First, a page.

What We Did With Our Broody Hen

No, we did not killer her.

After a month of removing her twice daily from the nest to eat, and sometimes taking her yards away into the orchard, my dear Maisie was still broody. I never did see her come out of the nest on her own. I decided to leave her in the nest and see if letting nature take it’s course would be the answer. After four days, I got pretty worried about her dying in there. I could just picture it, flies, stink, eww. Seasoned chicken raisers told me she would come out when she got hungry, but they were also the ones that said a hen gets over being broody in 19 – 21 days.

I did a lot of reading of people who said their hens stayed broody for 6 weeks, 2 months, and one person said her hen never came out of being broody. Boy, that thought put my hair on end. Another person said plainly that she planned to put her broody hen in the dog pen. Let me just say, I get it. (I do hope she planned to cook it.)

A broody hen has gone into the hormone mode for hatching eggs, never mind that she has no eggs to hatch. While in this ‘broody’ mode, she will not lay eggs. See the difference in Maisie’s comb and wattle. Her’s have shrunk and gone pale.

Maisie Broody

Contrast that to her sister, Goldie Girl, her comb and wattle bright red, the sure sign of the good laying hen that she is.


Obviously, since my other 7 hens have not gone into this sitting behavior (thank goodness!), there was something within Maisie’s physical make-up that caused her to swing into the hatching egg mode. Only I do not have a rooster, and did not have eggs to hatch, nor did I want either.

In Storey’s Guide to Raising Chickens, author and chicken raising expert Gail Damerow mentions a number of times the need to cull the flock of those chickens that are sickly or not performing to their purpose, which for me is laying eggs. Thankfully I’ve not yet had to learn the skill of killing a chicken. I do have one girl who is lame, our dear Elvira, who walks around stiff-legged, but the dear girl is true to her purpose and lays an egg most every day.

A myriad of ‘cures’ are put forth to break a broody hen and get them back on track. You can read on this thread at Backyardchickens.com, or run a search. I think everyone and his cousin has what they put forth as a sure-fire method to break a broody hen.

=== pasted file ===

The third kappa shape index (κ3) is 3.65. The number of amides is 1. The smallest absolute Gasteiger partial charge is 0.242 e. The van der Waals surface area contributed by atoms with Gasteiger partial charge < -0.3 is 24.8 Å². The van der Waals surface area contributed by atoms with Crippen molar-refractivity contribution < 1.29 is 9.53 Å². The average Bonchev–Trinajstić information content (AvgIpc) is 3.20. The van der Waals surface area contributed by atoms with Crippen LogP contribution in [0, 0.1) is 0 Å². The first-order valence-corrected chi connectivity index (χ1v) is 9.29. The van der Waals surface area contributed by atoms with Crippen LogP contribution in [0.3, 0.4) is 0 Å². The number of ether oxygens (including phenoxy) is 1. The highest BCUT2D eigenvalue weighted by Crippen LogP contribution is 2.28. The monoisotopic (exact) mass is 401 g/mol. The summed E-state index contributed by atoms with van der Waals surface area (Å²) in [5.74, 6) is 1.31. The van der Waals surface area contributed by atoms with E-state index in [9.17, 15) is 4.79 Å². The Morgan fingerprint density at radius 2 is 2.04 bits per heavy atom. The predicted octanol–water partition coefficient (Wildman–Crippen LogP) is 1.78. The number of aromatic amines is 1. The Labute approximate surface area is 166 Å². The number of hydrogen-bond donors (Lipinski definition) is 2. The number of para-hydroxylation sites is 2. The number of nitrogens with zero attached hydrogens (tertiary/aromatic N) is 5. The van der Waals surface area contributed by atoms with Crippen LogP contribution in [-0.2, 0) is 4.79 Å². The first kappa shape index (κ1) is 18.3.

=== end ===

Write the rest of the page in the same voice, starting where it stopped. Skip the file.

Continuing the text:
In the end, I decided to get three fertile eggs from a friend who raises her own chicks and slip them under Maisie. So far she’s still broody, closing in on 5 weeks now, sitting on those eggs in a fit of hormone stupor. I have twice removed her from the nest to eat, which she does for about ten minutes, then makes her way back to the nesting box. Only, get this, she gets into a different nesting box, without the fertile eggs! Obviously the hormones only direct her to sit in the nest, not care about the eggs.

Oh, how purposeless hormones can make a being!

Our First Broody Hen Experience

Our Buff Orpington, Maisie, was acting strangely Saturday evening, when we let the girls out for free-ranging. She puttered around a bit and then went back into the hen-house, and into a nest. Maisie

When I took a late breakfast to the girls on Sunday morning after church, she was in the nest and didn’t come out. Obviously something was going on, and I went to the internet for research. I came back out, took her out of the nest, and observed the symptoms: camping in the nest, even without an egg, puffed up like a blow fish, making a low, sort of guttural, “pluck, pluck, pluck.”

Poor darling. The old margarine commercial pops to mind: “It’s not nice to fool Mother Nature!” We do not have a rooster, do not want a rooster, do not want to raise our own little chicks. But with this choice, we are messing around with Mother Nature, who designed the hen to have eggs and sit on them and hatch chickens. Hmmm…I don’t suppose a wind up chick would do the trick.


Taken out of the nest, she first sat on the grass. Then she began to ‘pluck’ around, and eat grass. She then went to this bag of sand and began to scratch and try to make a nest of it.

Advice ranges the gamut, and I’m attempting a middle of the road. I remove Maisie from the nest several times a day to give her a chance at food and water. She is sweet and gives no trouble. Even Sweetie-Pie, our 6 year-old-grandson, can easily put his hand underneath her. “She growls, but there’s no egg,” he says a bit mystified.

When presented with food, she will eat readily, do her bit of plucking and puffing up, and then make her way around to the hen-house door. She takes water on her way past the water bucket, and then back into the nest.

Supposedly this will go on for 19 to 21 days. In thinking back, we’re hopeful to already have 5 days down, maybe more. Oh, Dear Lord, do not let all the hens go ‘maternal’ at once!


This look says it all: “Leave Me Alone!”